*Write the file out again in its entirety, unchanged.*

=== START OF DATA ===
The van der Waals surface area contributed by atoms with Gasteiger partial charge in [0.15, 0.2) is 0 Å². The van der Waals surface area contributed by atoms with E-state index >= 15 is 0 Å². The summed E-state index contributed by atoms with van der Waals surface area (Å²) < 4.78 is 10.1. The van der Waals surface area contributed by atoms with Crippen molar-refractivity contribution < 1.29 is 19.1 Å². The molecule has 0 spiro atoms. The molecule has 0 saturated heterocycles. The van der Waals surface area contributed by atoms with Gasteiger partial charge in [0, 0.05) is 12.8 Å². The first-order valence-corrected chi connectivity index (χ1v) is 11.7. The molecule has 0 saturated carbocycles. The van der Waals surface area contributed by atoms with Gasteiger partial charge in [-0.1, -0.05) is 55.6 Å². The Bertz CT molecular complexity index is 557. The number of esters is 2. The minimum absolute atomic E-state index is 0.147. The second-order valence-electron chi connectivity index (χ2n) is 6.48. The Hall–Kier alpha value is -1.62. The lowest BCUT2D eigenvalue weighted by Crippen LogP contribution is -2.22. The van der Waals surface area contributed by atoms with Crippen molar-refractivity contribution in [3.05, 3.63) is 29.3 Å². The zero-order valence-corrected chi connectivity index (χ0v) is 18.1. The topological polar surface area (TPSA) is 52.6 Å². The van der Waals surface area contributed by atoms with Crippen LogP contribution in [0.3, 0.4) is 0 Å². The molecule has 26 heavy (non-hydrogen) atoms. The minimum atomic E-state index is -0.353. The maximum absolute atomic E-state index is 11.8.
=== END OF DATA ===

The van der Waals surface area contributed by atoms with Gasteiger partial charge in [0.15, 0.2) is 0 Å². The van der Waals surface area contributed by atoms with E-state index >= 15 is 0 Å². The summed E-state index contributed by atoms with van der Waals surface area (Å²) < 4.78 is 10.1. The van der Waals surface area contributed by atoms with Crippen molar-refractivity contribution < 1.29 is 19.1 Å². The molecule has 0 spiro atoms. The molecule has 0 saturated heterocycles. The van der Waals surface area contributed by atoms with Gasteiger partial charge in [0, 0.05) is 12.8 Å². The first-order valence-corrected chi connectivity index (χ1v) is 11.7. The molecule has 0 saturated carbocycles. The van der Waals surface area contributed by atoms with Gasteiger partial charge in [-0.1, -0.05) is 55.6 Å². The Bertz CT molecular complexity index is 557. The number of esters is 2. The minimum absolute atomic E-state index is 0.147. The second-order valence-electron chi connectivity index (χ2n) is 6.48. The Hall–Kier alpha value is -1.62. The lowest BCUT2D eigenvalue weighted by Crippen LogP contribution is -2.22. The van der Waals surface area contributed by atoms with Crippen molar-refractivity contribution in [3.05, 3.63) is 29.3 Å². The zero-order valence-corrected chi connectivity index (χ0v) is 18.1. The topological polar surface area (TPSA) is 52.6 Å². The van der Waals surface area contributed by atoms with Crippen LogP contribution in [0.3, 0.4) is 0 Å². The molecule has 26 heavy (non-hydrogen) atoms. The minimum atomic E-state index is -0.353. The maximum absolute atomic E-state index is 11.8.